Thug to thespian: Young offenders take the stage

They are free from their barbed-wire probation camp for just two nights, but they hold their audience captive with comedy. With buzz cuts and baggy pants, these teen felons and minors with misdemeanors have taken the stage in one of America's most affluent communities.

"Good evening, ladies and gentlemen, my name is Fernando H., I am 15, and I have been locked up in Malibu for nine months," says a young Hispanic male, stepping into the spotlight at the Malibu Stage Co., a small theater nestled in the coastal hills.

Trained with an arsenal of classical improvisational techniques while incarcerated at the nearby boys' detention center Camp Kilpatrick, the teen improv troupe is probing age-old notions of arts as rehabilitation – and taking audience cues for roles as varied and incongruous as Pancho Villa on "Meet the Press."

The idea of arts programs in prison is as old as prison itself. But last week's première of "Locked Up in Malibu" was, some say, the first time a group of juvenile probationers has gone before the paying public beyond the cellblock walls.

It comes in 90 minutes of unrehearsed, small-skit theater, "slam" poetry, hip hop, and song. In an evening that ranges from slapstick to serious, the 10 teens take their skit suggestions from the crowd of 120: Hillary Clinton and Monica Lewinsky in a bowling alley, George Bush and Al Gore on a game show.

In one classic technique, the teens bounce between genres – comedy, horror, romance – at a caller's command. Kevin and Mariel, two African-American teens, launch an improv as brothers playing rugby in a space station; suddenly, the caller shouts out "Romance!" and Mariel, a wiry 15-year-old, immediately swoons over his bowling ball. The audience roars.

The riffs are spontaneous and raw: Beyond the merely funny, they are debates on pressing issues of the day, current events, even personal comments – packaged with pratfalls, face-mugging, mime, and noise. Each boy is author, producer, director, musical conductor, choreographer, and stunt coordinator.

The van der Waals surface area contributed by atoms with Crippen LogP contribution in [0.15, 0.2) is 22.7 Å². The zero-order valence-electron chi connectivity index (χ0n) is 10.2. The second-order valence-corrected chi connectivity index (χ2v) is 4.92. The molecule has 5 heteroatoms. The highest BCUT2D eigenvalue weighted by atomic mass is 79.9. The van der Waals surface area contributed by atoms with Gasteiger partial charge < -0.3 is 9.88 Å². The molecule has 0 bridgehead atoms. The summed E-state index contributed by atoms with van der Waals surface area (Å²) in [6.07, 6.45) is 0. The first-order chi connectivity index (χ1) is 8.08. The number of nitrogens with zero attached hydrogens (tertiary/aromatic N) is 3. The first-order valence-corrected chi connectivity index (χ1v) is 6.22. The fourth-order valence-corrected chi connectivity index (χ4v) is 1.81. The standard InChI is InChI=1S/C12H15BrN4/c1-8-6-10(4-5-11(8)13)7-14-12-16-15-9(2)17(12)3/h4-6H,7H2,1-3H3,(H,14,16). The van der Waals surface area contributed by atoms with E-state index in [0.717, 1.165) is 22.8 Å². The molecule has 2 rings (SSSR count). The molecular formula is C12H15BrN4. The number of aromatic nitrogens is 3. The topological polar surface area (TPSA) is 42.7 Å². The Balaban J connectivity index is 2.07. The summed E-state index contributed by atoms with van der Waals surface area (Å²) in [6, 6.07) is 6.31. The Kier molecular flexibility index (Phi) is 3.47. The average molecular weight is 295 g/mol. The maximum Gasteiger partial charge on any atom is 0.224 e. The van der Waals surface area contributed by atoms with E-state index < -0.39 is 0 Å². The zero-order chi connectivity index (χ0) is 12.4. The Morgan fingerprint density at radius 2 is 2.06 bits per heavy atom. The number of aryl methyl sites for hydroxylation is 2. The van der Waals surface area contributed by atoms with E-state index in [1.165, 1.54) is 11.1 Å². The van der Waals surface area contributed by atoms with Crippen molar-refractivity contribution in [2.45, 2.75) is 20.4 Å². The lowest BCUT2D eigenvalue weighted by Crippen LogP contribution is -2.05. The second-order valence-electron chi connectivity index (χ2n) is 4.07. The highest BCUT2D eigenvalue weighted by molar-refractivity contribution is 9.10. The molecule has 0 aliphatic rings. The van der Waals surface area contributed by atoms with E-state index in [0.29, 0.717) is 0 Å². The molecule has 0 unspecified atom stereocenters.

"You've heard of extreme sports; this is extreme responsibility for your life," says show director Susie Duff, a classically trained actress and veteran of Broadway, film, and television. "This is a great way to rehabilitate youth because the No. 1 rule is that you don't deny, and you deal immediately, creatively, with everything that comes at you. The whole world that a gang [member] comes from is about denial and blame and why problems are someone else's fault.... That doesn't work in improv."

Pushing the arts envelope

In the past decade, adult crime has decreased while juvenile crime has risen. States have passed more legislation imprisoning younger youth – often with funds that critics say deplete education and social-service programs. With some evidence that recidivism rates decline among arts participants, a search is on for creative ways to produce tangible results for young offenders.

"By attempting the dramatic elements of improvisation in public, by using teen probationers, and taking the performances to venues far from where the kids grew up, this program is really pushing the envelope on the idea of arts training in prisons," says Grady Hillman, author of a guide to such programs for the National Endowment for the Arts. Enroll-ing troubled youth in such training, he says, could do far more than the programs do for adults.

And the Camp Kilpatrick program, he and others say, is cutting edge. For one thing, it attempts one of the most difficult forms of performance – the unscripted world of improv, an art that even top actors avoid for fear of humiliation. It's ambitious, too, because it's being tried with minors in one of the country's largest probation departments: Los Angeles County.